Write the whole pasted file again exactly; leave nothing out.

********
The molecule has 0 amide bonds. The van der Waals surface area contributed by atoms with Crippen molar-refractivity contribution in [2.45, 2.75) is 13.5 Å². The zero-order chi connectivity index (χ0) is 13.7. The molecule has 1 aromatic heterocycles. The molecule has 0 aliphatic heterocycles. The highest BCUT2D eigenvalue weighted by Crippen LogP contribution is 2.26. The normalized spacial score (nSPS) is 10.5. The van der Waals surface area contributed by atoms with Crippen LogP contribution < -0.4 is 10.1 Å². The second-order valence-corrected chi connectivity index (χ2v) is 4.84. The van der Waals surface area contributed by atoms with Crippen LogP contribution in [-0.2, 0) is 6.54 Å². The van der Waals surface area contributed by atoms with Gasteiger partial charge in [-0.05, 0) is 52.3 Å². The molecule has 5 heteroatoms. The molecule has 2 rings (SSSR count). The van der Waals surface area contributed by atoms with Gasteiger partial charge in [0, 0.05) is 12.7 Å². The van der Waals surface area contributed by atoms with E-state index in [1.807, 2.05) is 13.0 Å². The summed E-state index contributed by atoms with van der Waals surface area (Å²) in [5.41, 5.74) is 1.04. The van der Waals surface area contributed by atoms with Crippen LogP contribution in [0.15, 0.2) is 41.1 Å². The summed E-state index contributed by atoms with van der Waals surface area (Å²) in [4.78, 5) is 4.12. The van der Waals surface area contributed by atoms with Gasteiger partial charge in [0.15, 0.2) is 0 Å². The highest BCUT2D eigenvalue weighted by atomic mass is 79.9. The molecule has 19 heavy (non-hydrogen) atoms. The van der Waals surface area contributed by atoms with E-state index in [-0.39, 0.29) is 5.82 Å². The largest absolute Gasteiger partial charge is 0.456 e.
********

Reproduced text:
The molecule has 0 amide bonds. The van der Waals surface area contributed by atoms with Crippen molar-refractivity contribution in [2.45, 2.75) is 13.5 Å². The zero-order chi connectivity index (χ0) is 13.7. The molecule has 1 aromatic heterocycles. The molecule has 0 aliphatic heterocycles. The highest BCUT2D eigenvalue weighted by Crippen LogP contribution is 2.26. The normalized spacial score (nSPS) is 10.5. The van der Waals surface area contributed by atoms with Crippen LogP contribution < -0.4 is 10.1 Å². The second-order valence-corrected chi connectivity index (χ2v) is 4.84. The van der Waals surface area contributed by atoms with Crippen LogP contribution in [-0.2, 0) is 6.54 Å². The van der Waals surface area contributed by atoms with Gasteiger partial charge in [-0.05, 0) is 52.3 Å². The molecule has 5 heteroatoms. The molecule has 2 rings (SSSR count). The van der Waals surface area contributed by atoms with Gasteiger partial charge in [0, 0.05) is 12.7 Å². The van der Waals surface area contributed by atoms with E-state index in [1.807, 2.05) is 13.0 Å². The summed E-state index contributed by atoms with van der Waals surface area (Å²) in [5.41, 5.74) is 1.04. The van der Waals surface area contributed by atoms with Crippen LogP contribution in [0.15, 0.2) is 41.1 Å². The summed E-state index contributed by atoms with van der Waals surface area (Å²) in [4.78, 5) is 4.12. The van der Waals surface area contributed by atoms with Gasteiger partial charge in [0.15, 0.2) is 0 Å². The highest BCUT2D eigenvalue weighted by atomic mass is 79.9. The molecule has 19 heavy (non-hydrogen) atoms. The van der Waals surface area contributed by atoms with E-state index in [-0.39, 0.29) is 5.82 Å². The largest absolute Gasteiger partial charge is 0.456 e.